Hippocrates made such an impression on medical history that his name is still very much associated with medicine today. All newly qualified doctors take what is called the ‘Hippocratic Oath’ and some see Hippocrates as the father of modern medicine even though he did most of his work some 430 years before the birth of Christ.
Greek doctors had started to look at the issue of poor health and disease by using a process of reasoning and observation. The most famous of these was Hippocrates. He is thought to have been born in Cos in 460 BC. In fact, we know very little about Hippocrates as a person but his fame was such that Plato and Aristotle wrote about him. While Hippocrates has found fame in medical history, there were other Ancient Greek doctors who were not so lucky.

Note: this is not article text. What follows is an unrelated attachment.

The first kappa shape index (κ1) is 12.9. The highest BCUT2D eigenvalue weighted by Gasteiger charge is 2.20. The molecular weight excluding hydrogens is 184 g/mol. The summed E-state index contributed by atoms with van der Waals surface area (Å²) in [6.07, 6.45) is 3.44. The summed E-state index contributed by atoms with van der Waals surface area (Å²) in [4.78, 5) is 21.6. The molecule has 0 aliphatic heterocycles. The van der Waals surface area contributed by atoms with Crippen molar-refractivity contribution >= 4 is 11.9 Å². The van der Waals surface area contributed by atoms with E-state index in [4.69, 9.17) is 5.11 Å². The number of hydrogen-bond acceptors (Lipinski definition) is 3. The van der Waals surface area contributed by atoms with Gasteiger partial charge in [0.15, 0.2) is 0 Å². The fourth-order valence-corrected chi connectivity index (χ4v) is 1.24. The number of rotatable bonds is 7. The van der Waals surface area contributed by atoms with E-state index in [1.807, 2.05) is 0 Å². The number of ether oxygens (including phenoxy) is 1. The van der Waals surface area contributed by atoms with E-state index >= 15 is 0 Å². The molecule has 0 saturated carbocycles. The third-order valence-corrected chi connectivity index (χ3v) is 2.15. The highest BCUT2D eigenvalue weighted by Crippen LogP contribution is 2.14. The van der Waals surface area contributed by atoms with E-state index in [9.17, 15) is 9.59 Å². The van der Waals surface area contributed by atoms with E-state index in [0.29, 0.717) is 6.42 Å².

Hippocrates and other Greek doctors believed that the work done by a doctor should be kept separate from the work done by a priest. They believed that observation of a patient was a vital aspect of medical care. Ancient Greek doctors did examine their patients but Hippocrates wanted a more systematic period of observation and the recording of what was observed. Today, we would call this ‘clinical observation’. Such ideas have lead to Hippocrates being called the ‘Father of Medicine’.
The Hippocratic Collection gave Greek doctors detailed advice on what to do with their patients:
In the book “On Epidemics”, doctors were told to note specific symptoms and what was observed on a day to day basis. By doing this they could make a natural history of an illness. Hippocrates and other doctors believed that by doing this they could forecast the development of the illness in future:
The ideas of Hippocrates and others spread in the eastern Mediterranean and others took to writing down what they saw with regards to illnesses. These writings have survived and have given historians a vast resource to study.